Business India ×
Corporate Report

Published on: July 22, 2023, 7:29 p.m.
Ami Organics’ growth mantra: Lead, innovate, revolutionise
  • Patel: poised for a new era of growth

By Lancelot Joseph. Executive Editor, Business India

Commencing his entrepreneurial journey with a shared vision and mutual ownership alongside partners, Naresh Patel’s focus was intensely concentrated on the minutiae of chemistry. His goal was to manufacture quality products for catalogue companies and businesses across Mumbai and Gujarat. In the early days, the development of small but research-driven molecules served as the bread and butter for Ami Organics Ltd. However, their ambitions were much grander.

A momentous breakthrough came when Ami received a molecule from the pharma industry that was progressing from phase one to phase two in clinical trials. The pharma company sought Patel’s expertise. This was not merely a business proposition but a critical validation of Ami’s work. Patel, buoyed by this vote of confidence, established a cutting-edge plant in Surat. Since then, Ami Organics has struck gold.

“It was a recognition of the quality of our work and the potential our team possessed, serving as a catalyst that accelerated our journey in ways we had only dreamed of. We made the decision to establish a state-of-the-art plant in Surat. It was not just about expanding our operational capabilities; it was about vision. It was about looking at the horizon and charting a course because we saw potential. Since then, Ami Organics has not just been here to participate but to lead, innovate, and revolutionise the industry,” says Naresh Patel, the Chairman and Managing Director of Ami Organics.

From 2004 onwards, marking the commencement of this new chapter in Ami Organics’ story, the company traversed a path characterised by discovery, growth, and innovation. Fuelled by a rigorous commitment to research and development, Ami Organics has become a key player in the pharma intermediates and specialty chemicals industry.

The company’s expertise spans the development and manufacturing of advanced pharmaceutical intermediates, a critical component in both regulated and generic active pharmaceutical ingredients (APIs) and new chemical entities (NCE). The acquisition of Gujarat Organics Limited (GOL) has further expanded Ami’s product portfolio, delving deeper into fine chemicals and agrochemicals.

Ami has also made its mark in pharmaceutical intermediates and now manufactures several key APIs, including dolutegravir, trazodone, entacapone, nintedanib and rivaroxaban. These intermediates have found application in various high-growth therapeutic areas. Ami has commercialised over 450 pharmaceutical intermediates for APIs across 17 therapeutic areas since its inception. “Our focus on R&D and continuous process improvement has played a vital role in our evolution and has positioned us as a reliable partner to our customers,” says Patel.

Innovation: the entry barrier

Chemical manufacturing, particularly pharmaceutical intermediates, presents formidable entry barriers that require significant expertise, patience, and regulatory acumen. Notably, the production of pharmaceutical intermediates for manufacturing APIs and NCEs in specialised therapeutic areas such as anti-retroviral, anti-inflammatory, anti-psychotic, anti-cancer, anti-Parkinson, anti-depressant, and anti-coagulant demands a deep understanding of complex chemistries that are challenging to commercialise on a large scale.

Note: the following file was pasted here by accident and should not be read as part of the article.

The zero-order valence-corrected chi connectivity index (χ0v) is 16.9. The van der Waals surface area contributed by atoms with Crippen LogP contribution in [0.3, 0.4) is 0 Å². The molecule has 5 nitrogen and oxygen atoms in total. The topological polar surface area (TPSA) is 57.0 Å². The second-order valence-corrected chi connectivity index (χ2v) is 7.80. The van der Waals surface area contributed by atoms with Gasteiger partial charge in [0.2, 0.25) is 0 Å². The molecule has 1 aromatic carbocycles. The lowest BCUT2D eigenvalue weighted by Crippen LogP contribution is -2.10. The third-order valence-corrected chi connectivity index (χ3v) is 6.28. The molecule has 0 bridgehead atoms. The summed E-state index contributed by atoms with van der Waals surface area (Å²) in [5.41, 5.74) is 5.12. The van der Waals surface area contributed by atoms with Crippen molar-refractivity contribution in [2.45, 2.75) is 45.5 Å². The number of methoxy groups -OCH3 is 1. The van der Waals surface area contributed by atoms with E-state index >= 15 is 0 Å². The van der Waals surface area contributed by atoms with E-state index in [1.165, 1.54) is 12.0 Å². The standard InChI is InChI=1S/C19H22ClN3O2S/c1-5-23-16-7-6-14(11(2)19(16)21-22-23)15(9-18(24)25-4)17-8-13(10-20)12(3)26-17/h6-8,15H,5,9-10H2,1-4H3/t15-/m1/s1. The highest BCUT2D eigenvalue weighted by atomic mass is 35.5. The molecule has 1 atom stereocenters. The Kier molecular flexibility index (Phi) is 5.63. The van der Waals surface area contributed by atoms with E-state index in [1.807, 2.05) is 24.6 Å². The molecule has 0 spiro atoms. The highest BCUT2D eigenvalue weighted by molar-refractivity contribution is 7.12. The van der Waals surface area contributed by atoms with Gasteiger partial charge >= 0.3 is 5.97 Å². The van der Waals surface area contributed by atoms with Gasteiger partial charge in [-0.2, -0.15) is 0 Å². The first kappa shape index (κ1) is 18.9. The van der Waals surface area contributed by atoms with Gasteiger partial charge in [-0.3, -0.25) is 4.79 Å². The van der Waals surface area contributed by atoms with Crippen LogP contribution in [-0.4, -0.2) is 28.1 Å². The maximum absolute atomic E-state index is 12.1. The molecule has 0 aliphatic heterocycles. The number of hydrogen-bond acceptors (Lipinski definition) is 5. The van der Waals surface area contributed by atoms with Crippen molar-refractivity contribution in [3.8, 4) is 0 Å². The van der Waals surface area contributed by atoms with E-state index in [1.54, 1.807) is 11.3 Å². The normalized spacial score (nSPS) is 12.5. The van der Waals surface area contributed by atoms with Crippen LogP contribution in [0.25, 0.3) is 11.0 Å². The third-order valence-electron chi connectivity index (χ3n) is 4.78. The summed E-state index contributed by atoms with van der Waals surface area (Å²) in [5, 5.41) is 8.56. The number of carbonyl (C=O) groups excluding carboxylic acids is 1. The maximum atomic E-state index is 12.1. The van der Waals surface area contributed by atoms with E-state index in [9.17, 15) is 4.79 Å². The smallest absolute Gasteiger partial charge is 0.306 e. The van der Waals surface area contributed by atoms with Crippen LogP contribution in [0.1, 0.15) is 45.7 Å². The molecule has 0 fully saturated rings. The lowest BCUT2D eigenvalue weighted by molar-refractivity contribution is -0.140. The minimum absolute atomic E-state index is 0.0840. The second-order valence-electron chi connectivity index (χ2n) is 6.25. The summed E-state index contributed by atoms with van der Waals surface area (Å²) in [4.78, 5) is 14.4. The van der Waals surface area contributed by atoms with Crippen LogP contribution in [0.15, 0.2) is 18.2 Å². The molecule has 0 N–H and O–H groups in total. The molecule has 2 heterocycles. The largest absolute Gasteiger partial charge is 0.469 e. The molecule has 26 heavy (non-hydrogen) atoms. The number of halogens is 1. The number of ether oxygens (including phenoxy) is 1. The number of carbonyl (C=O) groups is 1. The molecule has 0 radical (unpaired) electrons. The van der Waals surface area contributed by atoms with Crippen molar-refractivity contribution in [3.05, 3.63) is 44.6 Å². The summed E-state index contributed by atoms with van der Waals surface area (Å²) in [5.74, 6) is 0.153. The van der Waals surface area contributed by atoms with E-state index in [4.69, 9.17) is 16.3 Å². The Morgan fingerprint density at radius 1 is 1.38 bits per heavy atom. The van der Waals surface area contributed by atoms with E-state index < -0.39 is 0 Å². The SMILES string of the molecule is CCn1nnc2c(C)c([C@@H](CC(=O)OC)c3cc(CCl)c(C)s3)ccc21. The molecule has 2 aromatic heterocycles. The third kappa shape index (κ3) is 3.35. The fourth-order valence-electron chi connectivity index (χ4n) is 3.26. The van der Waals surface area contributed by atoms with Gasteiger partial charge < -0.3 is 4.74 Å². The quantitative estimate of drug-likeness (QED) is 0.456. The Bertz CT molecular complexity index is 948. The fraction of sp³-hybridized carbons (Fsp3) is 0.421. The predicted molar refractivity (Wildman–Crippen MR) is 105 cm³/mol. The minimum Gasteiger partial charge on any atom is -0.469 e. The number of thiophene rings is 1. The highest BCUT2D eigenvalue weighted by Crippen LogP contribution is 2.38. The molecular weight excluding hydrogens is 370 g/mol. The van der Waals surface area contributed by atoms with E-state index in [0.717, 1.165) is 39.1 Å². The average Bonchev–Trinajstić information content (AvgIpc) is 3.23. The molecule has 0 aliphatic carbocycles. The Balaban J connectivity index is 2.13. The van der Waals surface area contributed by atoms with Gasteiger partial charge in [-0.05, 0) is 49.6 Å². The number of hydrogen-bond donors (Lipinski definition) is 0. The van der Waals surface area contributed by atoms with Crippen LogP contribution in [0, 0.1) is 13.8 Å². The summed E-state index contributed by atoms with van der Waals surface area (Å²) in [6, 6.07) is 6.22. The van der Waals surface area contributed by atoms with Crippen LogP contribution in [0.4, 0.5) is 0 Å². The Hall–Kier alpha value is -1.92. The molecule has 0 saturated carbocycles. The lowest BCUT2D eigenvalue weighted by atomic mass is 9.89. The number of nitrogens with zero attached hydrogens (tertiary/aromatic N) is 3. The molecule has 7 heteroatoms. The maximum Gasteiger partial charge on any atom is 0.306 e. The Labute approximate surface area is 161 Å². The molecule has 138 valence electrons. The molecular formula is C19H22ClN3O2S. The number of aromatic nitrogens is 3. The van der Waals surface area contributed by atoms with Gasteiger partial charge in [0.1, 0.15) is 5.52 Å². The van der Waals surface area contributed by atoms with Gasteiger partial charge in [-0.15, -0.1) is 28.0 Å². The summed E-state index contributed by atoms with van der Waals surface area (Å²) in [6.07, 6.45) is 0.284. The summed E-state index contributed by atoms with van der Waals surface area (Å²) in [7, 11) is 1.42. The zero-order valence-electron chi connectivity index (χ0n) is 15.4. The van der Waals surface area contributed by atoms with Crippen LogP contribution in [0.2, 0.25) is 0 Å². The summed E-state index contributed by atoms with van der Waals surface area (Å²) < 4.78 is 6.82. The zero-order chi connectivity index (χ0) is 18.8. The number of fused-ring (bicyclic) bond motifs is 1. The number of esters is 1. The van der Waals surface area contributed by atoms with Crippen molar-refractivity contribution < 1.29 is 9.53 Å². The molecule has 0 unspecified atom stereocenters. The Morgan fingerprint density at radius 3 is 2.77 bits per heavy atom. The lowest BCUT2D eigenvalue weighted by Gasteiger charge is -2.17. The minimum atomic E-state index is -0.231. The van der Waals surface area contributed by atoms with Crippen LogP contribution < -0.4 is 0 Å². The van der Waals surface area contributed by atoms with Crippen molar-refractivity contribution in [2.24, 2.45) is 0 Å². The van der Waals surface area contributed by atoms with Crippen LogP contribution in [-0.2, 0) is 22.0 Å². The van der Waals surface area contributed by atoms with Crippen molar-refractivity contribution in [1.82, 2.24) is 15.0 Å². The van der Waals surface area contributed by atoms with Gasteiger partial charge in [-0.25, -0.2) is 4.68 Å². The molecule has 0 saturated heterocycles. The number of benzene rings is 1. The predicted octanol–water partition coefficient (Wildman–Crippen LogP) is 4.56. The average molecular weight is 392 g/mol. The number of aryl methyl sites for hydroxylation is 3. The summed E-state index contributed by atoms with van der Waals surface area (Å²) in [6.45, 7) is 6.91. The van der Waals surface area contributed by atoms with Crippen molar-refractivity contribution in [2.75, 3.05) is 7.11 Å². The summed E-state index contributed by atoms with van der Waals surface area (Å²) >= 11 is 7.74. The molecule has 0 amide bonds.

Moreover, catering to customers in the US and European markets and becoming a certified supplier in these markets require strict compliance and lengthy regulatory gestation periods. The company’s Sachin facility, which passed the stringent inspection of the USFDA twice in 2018 and 2020, has demonstrated the meticulous standards of Ami Organics.

  • Vaghasia: ahead of the curve

    Vaghasia: ahead of the curve

The stringent regulatory landscape of the European Union further underscores the entry barriers in the industry. Since 2018, chemical drugs imported, marketed, and sold in the EU need to be registered under the Registration, Evaluation, Authorization, and Restriction of Chemicals (REACH) Regulations. Ami Organics holds a REACH registration for several of its products, which acts as a significant entry barrier.

Apart from upping its ante on the quality front, Ami recently completed the acquisition of two additional manufacturing facilities operated by Gujarat Organics Ltd. This expansion has enhanced Ami’s product portfolio to include preservatives and other specialty chemicals. “Since the acquisition, we have efficiently integrated production operations, transitioning them to our Jhagadia facility. As a result, we have successfully improved their previously negative margin, raising it to 11 per cent. With the ongoing merger process, where Gujarat Organics is now 100 per cent owned by Ami Organics, we aim to further enhance profitability and increase the margin to 19 per cent within the next 18 months,” says Patel.

As a result, Ami now boasts manufacturing infrastructure across three facilities located in industrial strongholds in Gujarat. The Sachin Facility, spread over an aggregate land area of 8,250 sq m, has an installed capacity of 2,460 MTPA, while the Ankleshwar Facility covers an area of 10,644 sq m with an installed capacity of 1,200 MTPA. Lastly, the Jhagadia Facility, covering an aggregate land area of 56,998.35 sq m, has an installed capacity of 2,400 MTPA. The Ankleshwar and Jhagadia facilities were acquired from GOL.